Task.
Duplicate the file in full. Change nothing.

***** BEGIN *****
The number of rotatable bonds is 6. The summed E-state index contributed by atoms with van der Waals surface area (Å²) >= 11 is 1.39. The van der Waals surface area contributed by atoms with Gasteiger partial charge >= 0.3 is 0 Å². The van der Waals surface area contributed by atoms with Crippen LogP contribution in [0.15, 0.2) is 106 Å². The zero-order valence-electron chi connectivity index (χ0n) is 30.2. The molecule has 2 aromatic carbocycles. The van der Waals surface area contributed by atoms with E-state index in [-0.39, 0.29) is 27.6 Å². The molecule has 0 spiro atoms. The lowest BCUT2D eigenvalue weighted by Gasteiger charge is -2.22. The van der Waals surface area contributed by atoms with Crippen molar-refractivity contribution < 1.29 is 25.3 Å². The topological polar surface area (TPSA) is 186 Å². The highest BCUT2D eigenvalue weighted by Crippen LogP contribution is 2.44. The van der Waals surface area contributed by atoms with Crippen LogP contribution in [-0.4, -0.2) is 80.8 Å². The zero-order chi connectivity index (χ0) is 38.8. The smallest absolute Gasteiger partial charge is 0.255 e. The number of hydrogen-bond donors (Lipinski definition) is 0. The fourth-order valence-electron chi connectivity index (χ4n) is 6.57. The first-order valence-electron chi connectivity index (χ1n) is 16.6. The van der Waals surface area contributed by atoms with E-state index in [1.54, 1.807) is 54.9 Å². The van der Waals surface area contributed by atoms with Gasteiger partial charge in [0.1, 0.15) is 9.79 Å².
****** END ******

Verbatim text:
The number of rotatable bonds is 6. The summed E-state index contributed by atoms with van der Waals surface area (Å²) >= 11 is 1.39. The van der Waals surface area contributed by atoms with Gasteiger partial charge >= 0.3 is 0 Å². The van der Waals surface area contributed by atoms with Crippen LogP contribution in [0.15, 0.2) is 106 Å². The zero-order valence-electron chi connectivity index (χ0n) is 30.2. The molecule has 2 aromatic carbocycles. The van der Waals surface area contributed by atoms with E-state index in [-0.39, 0.29) is 27.6 Å². The molecule has 0 spiro atoms. The lowest BCUT2D eigenvalue weighted by Gasteiger charge is -2.22. The van der Waals surface area contributed by atoms with Crippen molar-refractivity contribution < 1.29 is 25.3 Å². The topological polar surface area (TPSA) is 186 Å². The highest BCUT2D eigenvalue weighted by Crippen LogP contribution is 2.44. The van der Waals surface area contributed by atoms with Crippen LogP contribution in [-0.4, -0.2) is 80.8 Å². The zero-order chi connectivity index (χ0) is 38.8. The smallest absolute Gasteiger partial charge is 0.255 e. The number of hydrogen-bond donors (Lipinski definition) is 0. The fourth-order valence-electron chi connectivity index (χ4n) is 6.57. The first-order valence-electron chi connectivity index (χ1n) is 16.6. The van der Waals surface area contributed by atoms with E-state index in [1.54, 1.807) is 54.9 Å². The van der Waals surface area contributed by atoms with Gasteiger partial charge in [0.1, 0.15) is 9.79 Å².